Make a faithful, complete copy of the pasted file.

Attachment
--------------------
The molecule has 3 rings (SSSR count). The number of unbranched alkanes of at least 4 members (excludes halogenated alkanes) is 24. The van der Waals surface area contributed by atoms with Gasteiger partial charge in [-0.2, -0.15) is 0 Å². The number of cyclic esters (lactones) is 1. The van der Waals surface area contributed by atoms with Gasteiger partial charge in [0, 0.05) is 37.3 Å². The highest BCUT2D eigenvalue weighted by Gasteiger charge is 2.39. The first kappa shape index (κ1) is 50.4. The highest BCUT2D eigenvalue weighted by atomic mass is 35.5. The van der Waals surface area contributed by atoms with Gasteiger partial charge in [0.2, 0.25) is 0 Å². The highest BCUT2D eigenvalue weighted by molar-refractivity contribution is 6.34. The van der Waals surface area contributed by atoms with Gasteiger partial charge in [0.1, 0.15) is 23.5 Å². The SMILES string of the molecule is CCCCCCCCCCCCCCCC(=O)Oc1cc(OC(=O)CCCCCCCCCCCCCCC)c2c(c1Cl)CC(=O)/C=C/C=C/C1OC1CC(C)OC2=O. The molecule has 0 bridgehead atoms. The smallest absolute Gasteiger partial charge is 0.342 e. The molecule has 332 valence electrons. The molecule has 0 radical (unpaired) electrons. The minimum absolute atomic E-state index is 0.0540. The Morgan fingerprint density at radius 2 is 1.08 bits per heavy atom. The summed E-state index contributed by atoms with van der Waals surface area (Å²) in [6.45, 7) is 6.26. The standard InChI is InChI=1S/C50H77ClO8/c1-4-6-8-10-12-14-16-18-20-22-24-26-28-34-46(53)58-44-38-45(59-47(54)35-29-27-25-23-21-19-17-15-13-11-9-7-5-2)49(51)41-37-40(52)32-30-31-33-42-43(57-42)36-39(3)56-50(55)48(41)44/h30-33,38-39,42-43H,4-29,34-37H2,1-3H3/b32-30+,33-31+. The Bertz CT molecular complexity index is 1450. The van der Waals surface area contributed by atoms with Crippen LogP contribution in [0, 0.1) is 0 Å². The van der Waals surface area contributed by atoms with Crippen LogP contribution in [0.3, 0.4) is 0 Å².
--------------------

The molecule has 3 rings (SSSR count). The number of unbranched alkanes of at least 4 members (excludes halogenated alkanes) is 24. The van der Waals surface area contributed by atoms with Gasteiger partial charge in [-0.2, -0.15) is 0 Å². The number of cyclic esters (lactones) is 1. The van der Waals surface area contributed by atoms with Gasteiger partial charge in [0, 0.05) is 37.3 Å². The highest BCUT2D eigenvalue weighted by Gasteiger charge is 2.39. The first kappa shape index (κ1) is 50.4. The highest BCUT2D eigenvalue weighted by atomic mass is 35.5. The van der Waals surface area contributed by atoms with Gasteiger partial charge in [0.2, 0.25) is 0 Å². The highest BCUT2D eigenvalue weighted by molar-refractivity contribution is 6.34. The van der Waals surface area contributed by atoms with Gasteiger partial charge in [0.1, 0.15) is 23.5 Å². The SMILES string of the molecule is CCCCCCCCCCCCCCCC(=O)Oc1cc(OC(=O)CCCCCCCCCCCCCCC)c2c(c1Cl)CC(=O)/C=C/C=C/C1OC1CC(C)OC2=O. The molecule has 0 bridgehead atoms. The smallest absolute Gasteiger partial charge is 0.342 e. The molecule has 332 valence electrons. The molecule has 0 radical (unpaired) electrons. The minimum absolute atomic E-state index is 0.0540. The Morgan fingerprint density at radius 2 is 1.08 bits per heavy atom. The summed E-state index contributed by atoms with van der Waals surface area (Å²) in [6.45, 7) is 6.26. The standard InChI is InChI=1S/C50H77ClO8/c1-4-6-8-10-12-14-16-18-20-22-24-26-28-34-46(53)58-44-38-45(59-47(54)35-29-27-25-23-21-19-17-15-13-11-9-7-5-2)49(51)41-37-40(52)32-30-31-33-42-43(57-42)36-39(3)56-50(55)48(41)44/h30-33,38-39,42-43H,4-29,34-37H2,1-3H3/b32-30+,33-31+. The Bertz CT molecular complexity index is 1450. The van der Waals surface area contributed by atoms with Crippen LogP contribution in [0, 0.1) is 0 Å². The van der Waals surface area contributed by atoms with Crippen LogP contribution in [0.3, 0.4) is 0 Å².